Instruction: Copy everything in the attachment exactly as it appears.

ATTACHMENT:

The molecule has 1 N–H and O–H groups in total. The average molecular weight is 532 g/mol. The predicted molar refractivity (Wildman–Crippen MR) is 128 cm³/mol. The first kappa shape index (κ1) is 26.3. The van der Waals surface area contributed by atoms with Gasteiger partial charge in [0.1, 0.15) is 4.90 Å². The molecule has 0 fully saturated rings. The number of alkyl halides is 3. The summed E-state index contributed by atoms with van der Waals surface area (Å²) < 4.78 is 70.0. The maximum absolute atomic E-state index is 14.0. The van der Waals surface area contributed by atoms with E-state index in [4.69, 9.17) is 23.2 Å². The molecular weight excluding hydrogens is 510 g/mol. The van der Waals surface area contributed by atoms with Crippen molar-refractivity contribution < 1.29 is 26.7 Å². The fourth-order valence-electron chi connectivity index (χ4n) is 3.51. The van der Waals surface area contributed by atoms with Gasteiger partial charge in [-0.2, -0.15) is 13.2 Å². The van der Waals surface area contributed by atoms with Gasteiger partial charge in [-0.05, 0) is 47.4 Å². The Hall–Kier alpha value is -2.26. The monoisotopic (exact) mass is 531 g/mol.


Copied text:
The molecule has 1 N–H and O–H groups in total. The average molecular weight is 532 g/mol. The predicted molar refractivity (Wildman–Crippen MR) is 128 cm³/mol. The first kappa shape index (κ1) is 26.3. The van der Waals surface area contributed by atoms with Gasteiger partial charge in [0.1, 0.15) is 4.90 Å². The molecule has 0 fully saturated rings. The number of alkyl halides is 3. The summed E-state index contributed by atoms with van der Waals surface area (Å²) < 4.78 is 70.0. The maximum absolute atomic E-state index is 14.0. The van der Waals surface area contributed by atoms with E-state index in [4.69, 9.17) is 23.2 Å². The molecular weight excluding hydrogens is 510 g/mol. The van der Waals surface area contributed by atoms with Crippen molar-refractivity contribution < 1.29 is 26.7 Å². The fourth-order valence-electron chi connectivity index (χ4n) is 3.51. The van der Waals surface area contributed by atoms with Gasteiger partial charge in [-0.2, -0.15) is 13.2 Å². The van der Waals surface area contributed by atoms with Gasteiger partial charge in [-0.05, 0) is 47.4 Å². The Hall–Kier alpha value is -2.26. The monoisotopic (exact) mass is 531 g/mol.